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By Moses Ngorok.

Uganda’s general elections were conducted in February and March this year. Several international and domestic election observation groups observed the 2016 General elections with the aim of reporting and making recommendations on the elections.

 The ideology behind election observation is to assess elections and make  recommendations that seek   to see continuous improvement  in the management of a country’s elections;  very much in the spirit  of the revered Japanese Kaizen method of production which emphasizes continuous improvement in industrial production by continuously cutting down on wastage in production processes.

Fatefully, both the domestic and international observers who observed Uganda’s elections presented reports in which many of these observation groups noted that Uganda’s 2016 general elections had fallen short of the internationally set standards for elections.

Back to the analogy of the Japanese Kaizen production style, what the election observation groups  in effect presented to all stakeholders in the electoral processes in Uganda to name a few: The Government particularly the Electoral Commission, Citizens and Civil Society Organisations is to identify “areas of wastage” affecting the production line we may refer to as Uganda’s electoral process and offered recommendations to  stakeholders which are hoped to fix these challenges in time for the next general elections in 2021.

An axiom of success which successful people and entities would attest as necessary to meeting one’s goals/dream is the need to take action often times illustrated by the adage “talk is cheap”. In the context of our electoral process and in view of the recommendations received from observers, this insinuates that as a country we must take action on recommendations made by observers.   Whereas discussion of these issues whether on radio, television or even social media is great, taking strategized actions on these issues while working together supersedes all manner of discussions we can have.

It is imperative that every stakeholder in the process rolls up their sleeves and does some work. This is important because the respect of democratic values and principles is very key to the development of our country whether it relates to one’s hopes of getting a feeder road graded by the government or the collective attainment of the grand vision 2040--the attainment of all these goals is pivoted on respect of democratic values and principles.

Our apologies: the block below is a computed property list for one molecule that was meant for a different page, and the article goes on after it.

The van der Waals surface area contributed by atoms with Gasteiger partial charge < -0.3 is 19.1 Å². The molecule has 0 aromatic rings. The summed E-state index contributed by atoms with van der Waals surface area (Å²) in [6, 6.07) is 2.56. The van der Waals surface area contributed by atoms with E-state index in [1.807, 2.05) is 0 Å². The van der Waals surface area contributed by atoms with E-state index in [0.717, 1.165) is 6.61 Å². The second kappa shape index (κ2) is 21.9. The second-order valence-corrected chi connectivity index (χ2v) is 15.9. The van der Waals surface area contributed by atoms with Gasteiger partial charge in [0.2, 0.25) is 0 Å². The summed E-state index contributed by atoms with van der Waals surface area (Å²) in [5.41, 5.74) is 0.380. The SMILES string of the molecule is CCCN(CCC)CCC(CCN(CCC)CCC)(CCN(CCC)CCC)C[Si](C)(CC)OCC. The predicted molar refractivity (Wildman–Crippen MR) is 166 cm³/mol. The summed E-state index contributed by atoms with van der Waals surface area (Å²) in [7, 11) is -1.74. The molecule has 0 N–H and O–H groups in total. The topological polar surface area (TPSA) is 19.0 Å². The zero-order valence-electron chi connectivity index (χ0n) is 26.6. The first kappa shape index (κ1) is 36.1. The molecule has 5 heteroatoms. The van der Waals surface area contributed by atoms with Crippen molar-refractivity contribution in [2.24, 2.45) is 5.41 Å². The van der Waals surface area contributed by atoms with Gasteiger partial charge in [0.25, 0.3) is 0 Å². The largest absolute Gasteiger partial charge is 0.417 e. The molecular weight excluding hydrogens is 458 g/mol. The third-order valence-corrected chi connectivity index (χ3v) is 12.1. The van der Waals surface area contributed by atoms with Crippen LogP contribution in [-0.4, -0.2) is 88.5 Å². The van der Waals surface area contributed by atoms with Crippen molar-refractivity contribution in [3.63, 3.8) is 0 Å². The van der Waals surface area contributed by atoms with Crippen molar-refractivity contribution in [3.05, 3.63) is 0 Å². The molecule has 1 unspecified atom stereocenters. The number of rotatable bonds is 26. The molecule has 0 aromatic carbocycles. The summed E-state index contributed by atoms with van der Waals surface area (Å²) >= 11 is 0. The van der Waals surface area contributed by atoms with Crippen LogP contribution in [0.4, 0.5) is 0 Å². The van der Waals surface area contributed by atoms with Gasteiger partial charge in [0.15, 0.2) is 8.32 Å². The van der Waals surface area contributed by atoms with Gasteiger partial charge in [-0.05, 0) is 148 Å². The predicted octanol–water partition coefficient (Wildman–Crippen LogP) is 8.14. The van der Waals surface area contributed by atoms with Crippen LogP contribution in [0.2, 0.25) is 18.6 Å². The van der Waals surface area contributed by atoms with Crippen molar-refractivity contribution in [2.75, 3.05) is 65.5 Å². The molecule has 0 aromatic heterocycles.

Talking strategy, it’s vital that actions taken by stakeholders are backed by very good strategies—for what does it help to put in a lot of effort while walking in the wrong direction? As such, it necessary for stakeholders to get around tables and develop good strategies to address indentified electoral challenges and once this is done, action is should be taken. For example the need to reform our electoral law (which was a prevalent recommendation by both international and domestic election observer groups) needs to be thought through and acted on.

The need for collective action on electoral issues we face as a country cannot be overly emphasized, I am for example (hopefully without sounding treacherous)  tempted to suggest that we add my formulated slogan “Taking action” as a post script to our National Anthem to serve as a useful reminder to Ugandans living today and  posterity of the importance of getting involved in addressing the electoral challenges we face as a country.

The writer is the Advocacy Officer, Citizens Coalition for Electoral Democracy Uganda. 

 

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